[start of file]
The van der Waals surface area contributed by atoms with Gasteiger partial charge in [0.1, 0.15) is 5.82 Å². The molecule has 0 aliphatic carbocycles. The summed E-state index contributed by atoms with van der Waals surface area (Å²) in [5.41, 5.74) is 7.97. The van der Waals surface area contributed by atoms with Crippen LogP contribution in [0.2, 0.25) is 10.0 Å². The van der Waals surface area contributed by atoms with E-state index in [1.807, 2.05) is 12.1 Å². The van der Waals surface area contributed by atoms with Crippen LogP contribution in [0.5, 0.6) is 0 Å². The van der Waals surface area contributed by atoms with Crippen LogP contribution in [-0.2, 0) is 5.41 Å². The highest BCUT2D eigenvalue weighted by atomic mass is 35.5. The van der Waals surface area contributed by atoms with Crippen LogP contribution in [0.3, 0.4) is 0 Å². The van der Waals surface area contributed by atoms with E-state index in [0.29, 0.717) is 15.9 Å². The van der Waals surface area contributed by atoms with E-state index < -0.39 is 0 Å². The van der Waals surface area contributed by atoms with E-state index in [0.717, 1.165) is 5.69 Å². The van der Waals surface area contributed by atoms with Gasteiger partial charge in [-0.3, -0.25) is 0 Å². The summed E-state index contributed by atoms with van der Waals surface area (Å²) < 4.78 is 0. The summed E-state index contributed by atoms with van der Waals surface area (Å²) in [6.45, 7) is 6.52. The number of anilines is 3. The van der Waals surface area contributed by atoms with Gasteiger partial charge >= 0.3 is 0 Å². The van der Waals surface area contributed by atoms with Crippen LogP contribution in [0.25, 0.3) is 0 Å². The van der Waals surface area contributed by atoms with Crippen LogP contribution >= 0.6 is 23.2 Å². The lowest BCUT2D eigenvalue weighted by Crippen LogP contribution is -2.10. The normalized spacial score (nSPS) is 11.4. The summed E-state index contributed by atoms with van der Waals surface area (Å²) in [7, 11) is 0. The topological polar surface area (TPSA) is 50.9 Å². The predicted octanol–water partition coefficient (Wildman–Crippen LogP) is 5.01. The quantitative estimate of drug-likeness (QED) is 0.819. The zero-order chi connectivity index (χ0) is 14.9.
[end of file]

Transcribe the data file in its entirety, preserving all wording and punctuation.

The van der Waals surface area contributed by atoms with Gasteiger partial charge in [0.1, 0.15) is 5.82 Å². The molecule has 0 aliphatic carbocycles. The summed E-state index contributed by atoms with van der Waals surface area (Å²) in [5.41, 5.74) is 7.97. The van der Waals surface area contributed by atoms with Crippen LogP contribution in [0.2, 0.25) is 10.0 Å². The van der Waals surface area contributed by atoms with E-state index in [1.807, 2.05) is 12.1 Å². The van der Waals surface area contributed by atoms with Crippen LogP contribution in [0.5, 0.6) is 0 Å². The van der Waals surface area contributed by atoms with Crippen LogP contribution in [-0.2, 0) is 5.41 Å². The highest BCUT2D eigenvalue weighted by atomic mass is 35.5. The van der Waals surface area contributed by atoms with Crippen LogP contribution in [0.3, 0.4) is 0 Å². The van der Waals surface area contributed by atoms with E-state index in [0.29, 0.717) is 15.9 Å². The van der Waals surface area contributed by atoms with E-state index < -0.39 is 0 Å². The van der Waals surface area contributed by atoms with E-state index in [0.717, 1.165) is 5.69 Å². The van der Waals surface area contributed by atoms with Gasteiger partial charge in [-0.3, -0.25) is 0 Å². The summed E-state index contributed by atoms with van der Waals surface area (Å²) < 4.78 is 0. The summed E-state index contributed by atoms with van der Waals surface area (Å²) in [6.45, 7) is 6.52. The number of anilines is 3. The van der Waals surface area contributed by atoms with Gasteiger partial charge >= 0.3 is 0 Å². The van der Waals surface area contributed by atoms with Crippen LogP contribution in [0.25, 0.3) is 0 Å². The van der Waals surface area contributed by atoms with Crippen LogP contribution >= 0.6 is 23.2 Å². The lowest BCUT2D eigenvalue weighted by Crippen LogP contribution is -2.10. The normalized spacial score (nSPS) is 11.4. The summed E-state index contributed by atoms with van der Waals surface area (Å²) in [7, 11) is 0. The topological polar surface area (TPSA) is 50.9 Å². The predicted octanol–water partition coefficient (Wildman–Crippen LogP) is 5.01. The quantitative estimate of drug-likeness (QED) is 0.819. The zero-order chi connectivity index (χ0) is 14.9.